The decoction was condensed to 1.83 g crude drug/ml condensed decoction and was stored at -20°C and rewarmed to 25°C to 30°C before administration. Drug doses: Doses of ZGW and YGW prepared were about 7 times the dose of adult body weight (mg/kg) [10,11]. Rats were administered with ZGW and YGW respectively for 90 consecutive days starting from the 21st month [12].

Establishment of aging rats and grouping

One hundred and six 23-month old, specific pathogen-free grade, male Sprague-Dawley rats weighing 900 g to 1000 g were used in this study as aging rats. Twenty five-month-old, specific pathogen-free grade, male Sprague-Dawley rats weighing 300 g to 350 g were used as control rats (young rats).

Aging rats were randomly divided into the following four groups: senile control group (aged 23 months), senile+antagonist RU486 (aged 23 months), senile+ZGW group (aged 23 months), and senile+YGW group (aged 23 months). The fifth group was the young group (aged 5 months). Starting from age 21 months [12], the senile+ZGW group and senile+YGW group were administered with ZGW and YGW, respectively for 3 months.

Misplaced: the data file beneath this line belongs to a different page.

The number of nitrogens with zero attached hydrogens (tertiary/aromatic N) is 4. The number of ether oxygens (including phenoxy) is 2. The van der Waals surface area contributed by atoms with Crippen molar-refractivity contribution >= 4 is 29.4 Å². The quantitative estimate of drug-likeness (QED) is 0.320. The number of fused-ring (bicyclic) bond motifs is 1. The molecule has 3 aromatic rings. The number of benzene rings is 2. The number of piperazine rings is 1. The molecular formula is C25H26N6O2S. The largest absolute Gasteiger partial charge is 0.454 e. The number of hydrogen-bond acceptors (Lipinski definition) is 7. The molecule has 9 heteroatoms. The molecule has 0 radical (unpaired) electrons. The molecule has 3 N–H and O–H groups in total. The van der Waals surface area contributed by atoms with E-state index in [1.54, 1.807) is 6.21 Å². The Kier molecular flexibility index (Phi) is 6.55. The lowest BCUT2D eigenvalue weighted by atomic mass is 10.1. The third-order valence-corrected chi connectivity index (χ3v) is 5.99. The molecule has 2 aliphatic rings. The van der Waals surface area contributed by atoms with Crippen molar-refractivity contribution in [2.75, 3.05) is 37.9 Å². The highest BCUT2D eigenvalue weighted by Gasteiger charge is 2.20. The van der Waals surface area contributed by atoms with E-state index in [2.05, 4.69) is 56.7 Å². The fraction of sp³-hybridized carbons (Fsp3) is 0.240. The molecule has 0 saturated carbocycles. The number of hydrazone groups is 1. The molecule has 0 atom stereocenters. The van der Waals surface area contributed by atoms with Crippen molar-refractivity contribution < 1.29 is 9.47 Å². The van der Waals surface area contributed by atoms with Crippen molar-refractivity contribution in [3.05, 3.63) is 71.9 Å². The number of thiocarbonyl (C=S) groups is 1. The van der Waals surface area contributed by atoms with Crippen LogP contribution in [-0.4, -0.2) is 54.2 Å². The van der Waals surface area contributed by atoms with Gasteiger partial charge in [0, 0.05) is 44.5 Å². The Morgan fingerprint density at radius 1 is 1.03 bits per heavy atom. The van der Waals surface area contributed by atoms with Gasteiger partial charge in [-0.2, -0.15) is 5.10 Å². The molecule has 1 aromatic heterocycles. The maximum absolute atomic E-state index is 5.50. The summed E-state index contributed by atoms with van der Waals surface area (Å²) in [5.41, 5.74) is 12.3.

Systemic administration of RU486

Steroid solutions were freshly prepared before injection by dissolving the crystalline steroid in absolute ethanol and dilution in polyethylene glycol (PEG) to a final ethanol concentration of 0.2%. For subcutaneous injection, RU486 (5 mg/kg body weight) was administered 2 h prior to the Morris maze test (senile+antagonist RU486 group) [13]. Rats of other groups received equal volumes of normal saline.

Serum and brain tissue samples of rats

Rats were euthanized under 10% chloral hydrate (3.5 ml/kg weight) anesthesia, and 10-ml blood samples were collected from the abdominal aorta using a syringe. Blood samples were then centrifuged at 3000 rounds per minute for 10 minutes at room temperature to obtain the serum. The brain was divided into two parts, namely, the cortex and the hippocampus. Serum and brain tissues were preserved in liquid nitrogen for 30 minutes and stored at -70°C.

Morris water maze test [14]

Five-day spatial navigation test was performed to detect average escape latency and to assess spatial learning and memory ability. Morris water maze equipment was provided by the Shanghai Geriatric Institute of Chinese Medicine. All rats were allowed to swim freely for 2 minutes a day prior to the test to adapt to the environment.